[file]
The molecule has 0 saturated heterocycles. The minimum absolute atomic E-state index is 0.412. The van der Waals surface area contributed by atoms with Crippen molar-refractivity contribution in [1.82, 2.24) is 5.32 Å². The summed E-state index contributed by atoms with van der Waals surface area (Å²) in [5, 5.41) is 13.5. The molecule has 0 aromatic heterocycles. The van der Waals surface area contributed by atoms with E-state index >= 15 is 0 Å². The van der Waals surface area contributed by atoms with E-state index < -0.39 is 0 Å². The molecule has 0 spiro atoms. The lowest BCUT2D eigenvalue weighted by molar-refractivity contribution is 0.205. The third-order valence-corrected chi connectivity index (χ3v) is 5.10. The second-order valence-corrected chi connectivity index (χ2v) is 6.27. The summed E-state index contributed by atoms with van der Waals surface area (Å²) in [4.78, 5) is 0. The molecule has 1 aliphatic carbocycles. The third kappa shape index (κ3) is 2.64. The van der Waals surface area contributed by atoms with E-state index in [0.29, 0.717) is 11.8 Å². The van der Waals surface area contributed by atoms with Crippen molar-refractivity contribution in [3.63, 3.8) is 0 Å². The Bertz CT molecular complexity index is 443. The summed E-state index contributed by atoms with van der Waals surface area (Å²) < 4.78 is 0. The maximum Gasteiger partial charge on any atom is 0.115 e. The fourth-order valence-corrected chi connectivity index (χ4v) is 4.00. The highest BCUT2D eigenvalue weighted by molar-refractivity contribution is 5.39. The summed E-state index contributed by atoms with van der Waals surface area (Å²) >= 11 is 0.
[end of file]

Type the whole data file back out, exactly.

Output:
The molecule has 0 saturated heterocycles. The minimum absolute atomic E-state index is 0.412. The van der Waals surface area contributed by atoms with Crippen molar-refractivity contribution in [1.82, 2.24) is 5.32 Å². The summed E-state index contributed by atoms with van der Waals surface area (Å²) in [5, 5.41) is 13.5. The molecule has 0 aromatic heterocycles. The van der Waals surface area contributed by atoms with E-state index >= 15 is 0 Å². The van der Waals surface area contributed by atoms with E-state index < -0.39 is 0 Å². The molecule has 0 spiro atoms. The lowest BCUT2D eigenvalue weighted by molar-refractivity contribution is 0.205. The third-order valence-corrected chi connectivity index (χ3v) is 5.10. The second-order valence-corrected chi connectivity index (χ2v) is 6.27. The summed E-state index contributed by atoms with van der Waals surface area (Å²) in [4.78, 5) is 0. The molecule has 1 aliphatic carbocycles. The third kappa shape index (κ3) is 2.64. The van der Waals surface area contributed by atoms with E-state index in [0.29, 0.717) is 11.8 Å². The van der Waals surface area contributed by atoms with Crippen molar-refractivity contribution in [3.63, 3.8) is 0 Å². The Bertz CT molecular complexity index is 443. The summed E-state index contributed by atoms with van der Waals surface area (Å²) < 4.78 is 0. The maximum Gasteiger partial charge on any atom is 0.115 e. The fourth-order valence-corrected chi connectivity index (χ4v) is 4.00. The highest BCUT2D eigenvalue weighted by molar-refractivity contribution is 5.39. The summed E-state index contributed by atoms with van der Waals surface area (Å²) >= 11 is 0.